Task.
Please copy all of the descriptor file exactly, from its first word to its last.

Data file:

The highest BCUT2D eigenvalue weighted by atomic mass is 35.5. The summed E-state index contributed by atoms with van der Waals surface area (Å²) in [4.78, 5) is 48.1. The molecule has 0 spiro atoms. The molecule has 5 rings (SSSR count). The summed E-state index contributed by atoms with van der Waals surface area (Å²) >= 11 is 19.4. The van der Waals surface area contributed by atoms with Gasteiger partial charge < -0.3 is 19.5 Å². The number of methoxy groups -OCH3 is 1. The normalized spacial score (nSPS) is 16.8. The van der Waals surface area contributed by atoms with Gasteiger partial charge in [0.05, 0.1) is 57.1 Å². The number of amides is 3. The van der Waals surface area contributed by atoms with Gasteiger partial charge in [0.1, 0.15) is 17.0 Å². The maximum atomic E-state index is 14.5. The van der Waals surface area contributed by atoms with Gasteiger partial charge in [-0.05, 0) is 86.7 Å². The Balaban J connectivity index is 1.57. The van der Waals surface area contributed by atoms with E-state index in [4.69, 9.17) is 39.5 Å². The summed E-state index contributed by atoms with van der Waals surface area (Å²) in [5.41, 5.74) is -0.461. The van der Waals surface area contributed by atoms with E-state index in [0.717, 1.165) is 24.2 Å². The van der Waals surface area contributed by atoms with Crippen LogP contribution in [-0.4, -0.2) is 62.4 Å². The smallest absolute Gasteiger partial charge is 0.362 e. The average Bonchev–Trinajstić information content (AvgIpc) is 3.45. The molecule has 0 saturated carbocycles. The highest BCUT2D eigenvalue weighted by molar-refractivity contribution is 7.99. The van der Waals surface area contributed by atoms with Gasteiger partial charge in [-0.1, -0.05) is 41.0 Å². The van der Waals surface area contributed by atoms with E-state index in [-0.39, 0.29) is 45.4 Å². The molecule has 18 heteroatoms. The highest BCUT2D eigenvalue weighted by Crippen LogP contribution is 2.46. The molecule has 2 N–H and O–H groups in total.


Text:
The highest BCUT2D eigenvalue weighted by atomic mass is 35.5. The summed E-state index contributed by atoms with van der Waals surface area (Å²) in [4.78, 5) is 48.1. The molecule has 0 spiro atoms. The molecule has 5 rings (SSSR count). The summed E-state index contributed by atoms with van der Waals surface area (Å²) >= 11 is 19.4. The van der Waals surface area contributed by atoms with Gasteiger partial charge < -0.3 is 19.5 Å². The number of methoxy groups -OCH3 is 1. The normalized spacial score (nSPS) is 16.8. The van der Waals surface area contributed by atoms with Gasteiger partial charge in [0.05, 0.1) is 57.1 Å². The number of amides is 3. The van der Waals surface area contributed by atoms with Gasteiger partial charge in [0.1, 0.15) is 17.0 Å². The maximum atomic E-state index is 14.5. The van der Waals surface area contributed by atoms with Gasteiger partial charge in [-0.05, 0) is 86.7 Å². The Balaban J connectivity index is 1.57. The van der Waals surface area contributed by atoms with E-state index in [4.69, 9.17) is 39.5 Å². The summed E-state index contributed by atoms with van der Waals surface area (Å²) in [5.41, 5.74) is -0.461. The van der Waals surface area contributed by atoms with E-state index in [0.717, 1.165) is 24.2 Å². The van der Waals surface area contributed by atoms with Crippen LogP contribution in [-0.4, -0.2) is 62.4 Å². The smallest absolute Gasteiger partial charge is 0.362 e. The average Bonchev–Trinajstić information content (AvgIpc) is 3.45. The molecule has 0 saturated carbocycles. The highest BCUT2D eigenvalue weighted by molar-refractivity contribution is 7.99. The van der Waals surface area contributed by atoms with Gasteiger partial charge in [-0.1, -0.05) is 41.0 Å². The van der Waals surface area contributed by atoms with E-state index in [-0.39, 0.29) is 45.4 Å². The molecule has 18 heteroatoms. The highest BCUT2D eigenvalue weighted by Crippen LogP contribution is 2.46. The molecule has 2 N–H and O–H groups in total.